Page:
The first thing on entering the forest is the sunlight falling through the freshly-opened leaves of a sycamore tree, waving languorously in front of a darker, many-stemmed bole of a fir tree. Stunning contrasts, and a suggestion of how variety can achieve a sense of harmony which is missing when all things are uniform.
Moving further from the path – drawn by the beauty in the shade, and impelled to investigate its components more closely – one treads over a carpet of ivy, crunchy twigs and curled brown leaves from an adjacent oak. The dense, feathered foliage of the evergreen permits no light to fall through individual leaves, in stark contrast to the translucent sycamore. And the fine fronds of the fir seem to catch less wind, making this tree appear more sober and calm - in contrast to the dancing broadleaf nearby.
Stranded, intertwining parts of the trunk are woven together, and each has a series of ridges, scratches and ripples: in the bright sunlight, the effect is that of a river frozen in time, with all the eddy-currents, rills and ripples made permanent and held up for inspection. A soft covering of bright green moss invites touch, and seeks to coat the places on the surface of the bark where passing deer have nibbled at the trunk.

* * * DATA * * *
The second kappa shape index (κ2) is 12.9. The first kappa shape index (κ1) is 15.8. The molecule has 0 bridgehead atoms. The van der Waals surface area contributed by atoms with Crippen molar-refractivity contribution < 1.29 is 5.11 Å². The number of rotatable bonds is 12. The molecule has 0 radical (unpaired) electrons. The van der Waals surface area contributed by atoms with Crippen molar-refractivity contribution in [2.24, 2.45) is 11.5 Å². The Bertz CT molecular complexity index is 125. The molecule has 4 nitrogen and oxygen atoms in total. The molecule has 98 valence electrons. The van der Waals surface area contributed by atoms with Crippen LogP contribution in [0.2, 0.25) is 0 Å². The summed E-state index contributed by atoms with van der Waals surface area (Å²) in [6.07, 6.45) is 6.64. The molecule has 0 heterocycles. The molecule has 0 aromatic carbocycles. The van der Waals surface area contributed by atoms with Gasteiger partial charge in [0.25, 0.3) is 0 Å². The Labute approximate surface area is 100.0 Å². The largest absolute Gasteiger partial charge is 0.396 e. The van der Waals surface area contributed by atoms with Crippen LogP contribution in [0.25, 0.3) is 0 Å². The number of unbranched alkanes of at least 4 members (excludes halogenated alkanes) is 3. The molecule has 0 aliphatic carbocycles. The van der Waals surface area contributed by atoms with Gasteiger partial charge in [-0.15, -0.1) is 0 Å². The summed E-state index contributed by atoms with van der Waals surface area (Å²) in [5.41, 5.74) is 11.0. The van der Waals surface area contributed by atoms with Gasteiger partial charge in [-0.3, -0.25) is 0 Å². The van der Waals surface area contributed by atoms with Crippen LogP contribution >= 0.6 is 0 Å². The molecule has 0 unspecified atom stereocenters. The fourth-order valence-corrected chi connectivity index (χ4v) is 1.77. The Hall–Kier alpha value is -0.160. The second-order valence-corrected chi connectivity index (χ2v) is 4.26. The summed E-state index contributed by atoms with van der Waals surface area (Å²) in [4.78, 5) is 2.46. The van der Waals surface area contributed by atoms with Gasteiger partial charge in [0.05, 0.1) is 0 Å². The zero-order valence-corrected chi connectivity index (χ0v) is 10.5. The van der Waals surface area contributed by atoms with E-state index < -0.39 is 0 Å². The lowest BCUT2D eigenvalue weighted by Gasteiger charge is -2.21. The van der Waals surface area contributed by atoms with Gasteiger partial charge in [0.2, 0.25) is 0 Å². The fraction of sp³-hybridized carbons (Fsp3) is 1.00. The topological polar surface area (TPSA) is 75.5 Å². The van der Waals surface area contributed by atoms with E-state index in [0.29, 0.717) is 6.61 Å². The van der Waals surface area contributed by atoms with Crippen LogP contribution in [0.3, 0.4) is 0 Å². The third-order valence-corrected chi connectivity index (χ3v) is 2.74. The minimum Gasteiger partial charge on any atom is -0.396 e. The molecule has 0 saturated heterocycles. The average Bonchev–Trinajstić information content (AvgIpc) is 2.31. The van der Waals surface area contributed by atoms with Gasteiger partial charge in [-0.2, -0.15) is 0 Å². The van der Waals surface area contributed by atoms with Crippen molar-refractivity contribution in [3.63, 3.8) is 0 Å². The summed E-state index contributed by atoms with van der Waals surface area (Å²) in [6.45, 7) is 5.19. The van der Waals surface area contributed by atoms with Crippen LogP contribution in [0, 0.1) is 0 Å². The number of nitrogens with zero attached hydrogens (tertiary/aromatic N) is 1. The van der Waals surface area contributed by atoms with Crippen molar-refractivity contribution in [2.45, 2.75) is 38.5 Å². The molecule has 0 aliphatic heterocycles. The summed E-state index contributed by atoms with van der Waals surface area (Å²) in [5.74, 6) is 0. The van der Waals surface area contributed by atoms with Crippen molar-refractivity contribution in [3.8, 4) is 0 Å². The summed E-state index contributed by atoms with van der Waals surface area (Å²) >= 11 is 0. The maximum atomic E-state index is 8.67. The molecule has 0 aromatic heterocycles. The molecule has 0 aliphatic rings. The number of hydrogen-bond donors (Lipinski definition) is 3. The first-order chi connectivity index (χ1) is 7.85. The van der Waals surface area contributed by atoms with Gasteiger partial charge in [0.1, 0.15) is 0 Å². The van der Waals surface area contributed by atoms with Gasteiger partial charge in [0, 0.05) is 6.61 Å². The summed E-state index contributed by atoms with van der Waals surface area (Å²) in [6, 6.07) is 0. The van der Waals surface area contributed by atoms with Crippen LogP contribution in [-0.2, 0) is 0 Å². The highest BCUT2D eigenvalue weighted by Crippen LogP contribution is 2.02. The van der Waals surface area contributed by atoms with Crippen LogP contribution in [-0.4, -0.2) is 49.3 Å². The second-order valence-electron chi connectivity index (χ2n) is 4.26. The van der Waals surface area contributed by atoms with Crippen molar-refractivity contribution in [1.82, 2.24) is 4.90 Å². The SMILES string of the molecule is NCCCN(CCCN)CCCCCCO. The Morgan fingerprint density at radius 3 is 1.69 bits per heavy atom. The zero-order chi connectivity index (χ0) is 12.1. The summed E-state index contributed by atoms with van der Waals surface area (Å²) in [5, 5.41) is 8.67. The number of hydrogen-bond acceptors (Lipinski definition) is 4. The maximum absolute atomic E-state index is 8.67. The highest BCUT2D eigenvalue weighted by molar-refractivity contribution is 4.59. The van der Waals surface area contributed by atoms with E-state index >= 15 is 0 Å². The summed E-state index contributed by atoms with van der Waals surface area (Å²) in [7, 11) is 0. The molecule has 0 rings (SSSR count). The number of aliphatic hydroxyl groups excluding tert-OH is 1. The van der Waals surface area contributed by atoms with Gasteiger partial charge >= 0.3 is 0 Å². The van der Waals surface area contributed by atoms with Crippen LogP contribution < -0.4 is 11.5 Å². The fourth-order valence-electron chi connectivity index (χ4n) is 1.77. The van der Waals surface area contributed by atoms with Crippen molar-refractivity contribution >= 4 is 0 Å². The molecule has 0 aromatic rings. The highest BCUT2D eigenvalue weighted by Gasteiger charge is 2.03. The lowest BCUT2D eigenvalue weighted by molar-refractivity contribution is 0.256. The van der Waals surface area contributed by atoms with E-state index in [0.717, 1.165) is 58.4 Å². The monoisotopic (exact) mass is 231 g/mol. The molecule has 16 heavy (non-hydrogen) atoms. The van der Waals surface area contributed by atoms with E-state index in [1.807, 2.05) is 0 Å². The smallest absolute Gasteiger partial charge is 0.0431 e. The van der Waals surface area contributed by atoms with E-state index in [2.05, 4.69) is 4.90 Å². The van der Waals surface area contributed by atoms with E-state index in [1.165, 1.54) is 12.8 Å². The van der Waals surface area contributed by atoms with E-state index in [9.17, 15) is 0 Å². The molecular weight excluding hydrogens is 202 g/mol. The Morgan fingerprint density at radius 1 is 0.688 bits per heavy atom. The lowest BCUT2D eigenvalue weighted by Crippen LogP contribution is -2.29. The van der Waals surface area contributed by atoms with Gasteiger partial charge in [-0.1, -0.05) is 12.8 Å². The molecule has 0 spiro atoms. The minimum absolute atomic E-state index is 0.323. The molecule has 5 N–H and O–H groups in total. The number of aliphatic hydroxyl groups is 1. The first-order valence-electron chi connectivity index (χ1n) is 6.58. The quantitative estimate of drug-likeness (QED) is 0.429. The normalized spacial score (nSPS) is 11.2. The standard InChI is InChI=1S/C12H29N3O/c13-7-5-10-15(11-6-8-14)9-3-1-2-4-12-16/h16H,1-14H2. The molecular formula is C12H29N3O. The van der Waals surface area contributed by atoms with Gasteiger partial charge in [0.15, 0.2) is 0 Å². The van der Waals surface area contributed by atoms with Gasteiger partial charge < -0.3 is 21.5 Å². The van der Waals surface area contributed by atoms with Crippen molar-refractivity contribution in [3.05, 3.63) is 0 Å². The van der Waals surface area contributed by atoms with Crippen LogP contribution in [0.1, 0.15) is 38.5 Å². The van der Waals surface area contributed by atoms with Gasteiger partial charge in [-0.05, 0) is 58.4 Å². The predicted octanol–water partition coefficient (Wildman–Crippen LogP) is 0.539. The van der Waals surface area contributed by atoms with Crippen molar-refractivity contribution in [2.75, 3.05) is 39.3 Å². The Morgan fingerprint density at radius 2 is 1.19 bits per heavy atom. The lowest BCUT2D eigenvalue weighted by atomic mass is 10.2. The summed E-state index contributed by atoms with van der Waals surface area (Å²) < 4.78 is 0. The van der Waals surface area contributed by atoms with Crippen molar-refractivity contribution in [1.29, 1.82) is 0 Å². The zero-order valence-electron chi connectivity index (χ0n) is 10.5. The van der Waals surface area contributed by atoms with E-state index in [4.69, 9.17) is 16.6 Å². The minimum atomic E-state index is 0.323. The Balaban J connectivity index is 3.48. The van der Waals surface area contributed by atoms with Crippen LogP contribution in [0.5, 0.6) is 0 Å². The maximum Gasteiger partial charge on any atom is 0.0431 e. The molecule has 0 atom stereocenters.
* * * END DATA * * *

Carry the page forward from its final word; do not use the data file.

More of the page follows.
Solidity, expanse of time and continuity are all expressed by such an amazing tree-trunk as this, but what resonates most for me, stepping in to the shade, is the wonder and indulgence of being able to see in detail the myriad aspects of this one fellow organism, and to have time to revel in the beauty of its details, and celebrate them.
Modern life so often encourages us to be itinerant grazers of our environment, browsing superficially, then quickly passing on: trees represent the antithesis of this. They are immobile, shaped by the environment and the history experienced during its growth, and both static and part of a continuum, generating a fluctuating micro-ecosystem for other plants and animals.
Here, part of the root system is exposed above the ground – strands weave and cross and coalesce at the base of the tree, from above looking much like the criss-cross of footpaths on a map, which merge and cross at the local parish church. Do roots flow from the tree in to the ground, or does the tree emanate from the roots upwards, converting the unseen constituents of soil which we so often cover with tarmac or paving in to a visible, living form? Such a wonderful symphony of bark, wood, tree, bulk and time.